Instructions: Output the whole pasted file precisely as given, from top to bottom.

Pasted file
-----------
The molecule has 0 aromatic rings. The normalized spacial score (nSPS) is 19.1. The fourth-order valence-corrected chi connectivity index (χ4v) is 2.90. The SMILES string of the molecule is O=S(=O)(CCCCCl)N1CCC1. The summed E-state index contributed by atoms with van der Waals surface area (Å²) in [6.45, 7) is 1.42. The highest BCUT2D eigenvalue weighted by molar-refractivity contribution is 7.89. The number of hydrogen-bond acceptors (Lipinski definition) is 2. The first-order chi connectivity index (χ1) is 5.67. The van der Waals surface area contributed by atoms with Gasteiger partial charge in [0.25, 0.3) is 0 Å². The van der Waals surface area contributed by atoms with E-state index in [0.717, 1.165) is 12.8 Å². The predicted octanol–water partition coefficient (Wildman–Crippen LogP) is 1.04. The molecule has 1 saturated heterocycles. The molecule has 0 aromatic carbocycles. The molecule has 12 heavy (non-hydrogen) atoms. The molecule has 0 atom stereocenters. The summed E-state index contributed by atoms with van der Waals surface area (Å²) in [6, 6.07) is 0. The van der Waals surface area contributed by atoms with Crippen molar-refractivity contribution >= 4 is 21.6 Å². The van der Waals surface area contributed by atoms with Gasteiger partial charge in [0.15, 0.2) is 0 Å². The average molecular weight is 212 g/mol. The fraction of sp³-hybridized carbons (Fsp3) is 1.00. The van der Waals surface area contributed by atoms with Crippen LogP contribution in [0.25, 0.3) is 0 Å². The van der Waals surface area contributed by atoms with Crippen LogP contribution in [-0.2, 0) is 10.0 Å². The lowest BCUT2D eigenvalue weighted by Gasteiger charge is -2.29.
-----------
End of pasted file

The molecule has 0 aromatic rings. The normalized spacial score (nSPS) is 19.1. The fourth-order valence-corrected chi connectivity index (χ4v) is 2.90. The SMILES string of the molecule is O=S(=O)(CCCCCl)N1CCC1. The summed E-state index contributed by atoms with van der Waals surface area (Å²) in [6.45, 7) is 1.42. The highest BCUT2D eigenvalue weighted by molar-refractivity contribution is 7.89. The number of hydrogen-bond acceptors (Lipinski definition) is 2. The first-order chi connectivity index (χ1) is 5.67. The van der Waals surface area contributed by atoms with Gasteiger partial charge in [0.25, 0.3) is 0 Å². The van der Waals surface area contributed by atoms with E-state index in [0.717, 1.165) is 12.8 Å². The predicted octanol–water partition coefficient (Wildman–Crippen LogP) is 1.04. The molecule has 1 saturated heterocycles. The molecule has 0 aromatic carbocycles. The molecule has 12 heavy (non-hydrogen) atoms. The molecule has 0 atom stereocenters. The summed E-state index contributed by atoms with van der Waals surface area (Å²) in [6, 6.07) is 0. The van der Waals surface area contributed by atoms with Crippen molar-refractivity contribution >= 4 is 21.6 Å². The van der Waals surface area contributed by atoms with Gasteiger partial charge in [0.15, 0.2) is 0 Å². The average molecular weight is 212 g/mol. The fraction of sp³-hybridized carbons (Fsp3) is 1.00. The van der Waals surface area contributed by atoms with Crippen LogP contribution in [0.25, 0.3) is 0 Å². The van der Waals surface area contributed by atoms with Crippen LogP contribution in [-0.2, 0) is 10.0 Å². The lowest BCUT2D eigenvalue weighted by Gasteiger charge is -2.29.